People outside America can buy CDOs too, of course. Let’s just assume that Net Nanny is a bit corrupted by money and is an investor too. Haha, just an example! She wants to be on the safe side too but is less connected in and informed about America. So “security” sounds good enough to her. So she gets a mezzanine tranche, that is a security rated AA to BB which isn’t as safe as AAA. On the other hand, she gets a premium which is bigger than the AAA, because her risk is bigger, too, that too much of the loans making up the portfolio will not be repaid by your Mom and Dad. Of course, if it goes wrong, she gets nothing. In a situation where AAA investors still get their money because only a certain share of loans goes bust, the AAAs may get their money, and she gets nothing. Anyway, she’s in jail now.

Then come people like Forrest Gump or Lei Feng or me, because someone has to be the most likely loser. On the other hand, if an unexpectedly small amount of loans remains un-re-paid and the interests payments by your Mom and Dad also come in as planned (or more or less so), we might actually be big winners, because our premium for taking the risk is so high!

In such a case, Forrest Gump will become a very rich man and build his girl a big house without taking a loan himself at all, and they’ll go on a luxurious journey around the world, and here in China, Net Nanny would have cashed in on her security just to threaten Lei Feng and me with her high position and high connections and take care of our money too, and we would be the losers anyway – but the bottom line is that our motherland’s economy as a whole will be richer than before anyway.

Unfortunately, it all went wrong. The Americans should have watched out, rather than hurting our economy. The Americans hurt the feelings of many Germans, too. Now they fear that they can’t trust their banks if they offer them 30 per cent returns on their investment. Isn’t that terrible?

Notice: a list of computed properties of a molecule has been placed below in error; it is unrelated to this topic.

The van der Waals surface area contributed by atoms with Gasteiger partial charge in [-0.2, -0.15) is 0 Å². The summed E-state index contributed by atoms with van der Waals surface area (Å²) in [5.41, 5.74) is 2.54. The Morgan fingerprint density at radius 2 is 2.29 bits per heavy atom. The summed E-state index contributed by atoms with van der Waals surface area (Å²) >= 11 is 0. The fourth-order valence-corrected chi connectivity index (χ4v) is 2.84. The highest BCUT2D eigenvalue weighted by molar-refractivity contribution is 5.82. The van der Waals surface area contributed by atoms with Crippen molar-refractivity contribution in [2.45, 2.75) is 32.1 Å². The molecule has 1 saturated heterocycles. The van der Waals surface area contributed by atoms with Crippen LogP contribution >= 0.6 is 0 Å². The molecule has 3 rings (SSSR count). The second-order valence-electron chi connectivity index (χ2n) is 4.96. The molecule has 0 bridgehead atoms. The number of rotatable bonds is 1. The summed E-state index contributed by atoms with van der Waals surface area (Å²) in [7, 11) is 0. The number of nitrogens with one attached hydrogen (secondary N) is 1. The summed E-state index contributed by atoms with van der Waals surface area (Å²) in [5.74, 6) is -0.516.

That much for today, children. Tune in again next time when I explain how even Net Nanny could have been fooled by the bloody Americans. Got to fly now. Stay patriotic.

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Saturday, January 9, 2010

Welcome, Trade War

China’s monetary policy was to blame for most of the current global imbalances, Germany’s weekly Die Zeit writes. In exceptional situations, tariffs and trade barriers are warranted, the author adds.

Meantime, U.S. software developer Cybersitter is suing China’s Green Dam producers for alleged piracy. America and China are in a brawl about tariffs on tires and steel pipes.
And for less economical, but rather patriotic reasons, Chinese Vice Admiral Yang Yi (杨毅) recommends defensive countermeasures against U.S. companies which sold weapons to Taiwan, but also wanted to sell aircraft and other goods to China.

James S. Chanos questions the idea that China’s economy could drag the rest of the world out of the economic recession, in the wake of the global financial crisis. Chanos warns that China’s hyperstimulated economy is headed for a crash, rather than the sustained boom that most economists predict.

The argumentative circle closes with a recommendation by the a/m Die Zeit article: the exporting industry was immensely powerful, it writes – another good reason to become less dependent on exports.

Nothing (OK, only some news) is as good or bad as first reported. China’s monetary policy is objectionable and must be addressed – but that will hardly lead to a remarkable rebalance of global im- and exports. Chanos’ remarks carry more weight – but only starry-eyed ruminants of the CCP’s propaganda would expect something better than a rather bumpy ride there. Far-sighted investors don’t go to China for a quick buck. They either go there with a realistic strategy, or they stay away. Or they aren’t far-sighted.

To me, vice admiral Yang Yi’s point for a trade war actually make more sense then all other arguments. We need to reduce our dependence on exports to China for political reasons. When top military officials like Luo Yuan (罗援) make European opportunism a cornerstone in their Taiwan “reunification” policies, this indicates a strong moral imbalance which we need to tackle.

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Update / Related:
“Everyone wants to talk about Currencies”, M. Pettis, January 9, 2010